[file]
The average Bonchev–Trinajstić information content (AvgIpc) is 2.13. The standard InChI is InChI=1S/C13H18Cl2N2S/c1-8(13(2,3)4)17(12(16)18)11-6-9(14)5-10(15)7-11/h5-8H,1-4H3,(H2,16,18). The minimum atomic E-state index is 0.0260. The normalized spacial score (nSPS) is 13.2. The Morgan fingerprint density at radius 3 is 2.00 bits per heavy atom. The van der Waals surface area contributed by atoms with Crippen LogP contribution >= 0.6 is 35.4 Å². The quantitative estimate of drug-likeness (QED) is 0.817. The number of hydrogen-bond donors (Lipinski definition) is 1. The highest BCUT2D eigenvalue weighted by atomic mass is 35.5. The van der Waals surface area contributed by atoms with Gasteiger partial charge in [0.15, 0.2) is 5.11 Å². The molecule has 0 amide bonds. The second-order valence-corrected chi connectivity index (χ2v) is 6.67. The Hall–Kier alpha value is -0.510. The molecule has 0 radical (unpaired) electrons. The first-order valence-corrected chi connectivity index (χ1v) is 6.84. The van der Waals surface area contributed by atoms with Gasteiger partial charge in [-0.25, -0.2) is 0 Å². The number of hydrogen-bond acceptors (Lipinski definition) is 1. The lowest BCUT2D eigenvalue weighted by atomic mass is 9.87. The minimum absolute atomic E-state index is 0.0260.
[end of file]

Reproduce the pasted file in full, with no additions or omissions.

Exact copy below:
The average Bonchev–Trinajstić information content (AvgIpc) is 2.13. The standard InChI is InChI=1S/C13H18Cl2N2S/c1-8(13(2,3)4)17(12(16)18)11-6-9(14)5-10(15)7-11/h5-8H,1-4H3,(H2,16,18). The minimum atomic E-state index is 0.0260. The normalized spacial score (nSPS) is 13.2. The Morgan fingerprint density at radius 3 is 2.00 bits per heavy atom. The van der Waals surface area contributed by atoms with Crippen LogP contribution >= 0.6 is 35.4 Å². The quantitative estimate of drug-likeness (QED) is 0.817. The number of hydrogen-bond donors (Lipinski definition) is 1. The highest BCUT2D eigenvalue weighted by atomic mass is 35.5. The van der Waals surface area contributed by atoms with Gasteiger partial charge in [0.15, 0.2) is 5.11 Å². The molecule has 0 amide bonds. The second-order valence-corrected chi connectivity index (χ2v) is 6.67. The Hall–Kier alpha value is -0.510. The molecule has 0 radical (unpaired) electrons. The first-order valence-corrected chi connectivity index (χ1v) is 6.84. The van der Waals surface area contributed by atoms with Gasteiger partial charge in [-0.25, -0.2) is 0 Å². The number of hydrogen-bond acceptors (Lipinski definition) is 1. The lowest BCUT2D eigenvalue weighted by atomic mass is 9.87. The minimum absolute atomic E-state index is 0.0260.